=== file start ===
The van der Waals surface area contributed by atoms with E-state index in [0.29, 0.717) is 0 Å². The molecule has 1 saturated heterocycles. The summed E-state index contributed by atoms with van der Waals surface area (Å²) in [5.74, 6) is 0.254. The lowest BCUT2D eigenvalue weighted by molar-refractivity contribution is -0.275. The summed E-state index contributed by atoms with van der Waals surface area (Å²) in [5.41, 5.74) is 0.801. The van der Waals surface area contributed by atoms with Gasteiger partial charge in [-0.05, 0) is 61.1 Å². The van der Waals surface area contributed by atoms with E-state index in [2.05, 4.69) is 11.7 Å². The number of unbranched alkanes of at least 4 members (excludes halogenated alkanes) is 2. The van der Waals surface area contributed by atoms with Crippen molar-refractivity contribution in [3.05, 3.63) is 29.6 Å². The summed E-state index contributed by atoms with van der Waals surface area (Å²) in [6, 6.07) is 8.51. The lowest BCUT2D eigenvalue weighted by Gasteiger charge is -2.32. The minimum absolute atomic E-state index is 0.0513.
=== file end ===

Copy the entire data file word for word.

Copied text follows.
The van der Waals surface area contributed by atoms with E-state index in [0.29, 0.717) is 0 Å². The molecule has 1 saturated heterocycles. The summed E-state index contributed by atoms with van der Waals surface area (Å²) in [5.74, 6) is 0.254. The lowest BCUT2D eigenvalue weighted by molar-refractivity contribution is -0.275. The summed E-state index contributed by atoms with van der Waals surface area (Å²) in [5.41, 5.74) is 0.801. The van der Waals surface area contributed by atoms with Gasteiger partial charge in [-0.05, 0) is 61.1 Å². The van der Waals surface area contributed by atoms with E-state index in [2.05, 4.69) is 11.7 Å². The number of unbranched alkanes of at least 4 members (excludes halogenated alkanes) is 2. The van der Waals surface area contributed by atoms with Crippen molar-refractivity contribution in [3.05, 3.63) is 29.6 Å². The summed E-state index contributed by atoms with van der Waals surface area (Å²) in [6, 6.07) is 8.51. The lowest BCUT2D eigenvalue weighted by Gasteiger charge is -2.32. The minimum absolute atomic E-state index is 0.0513.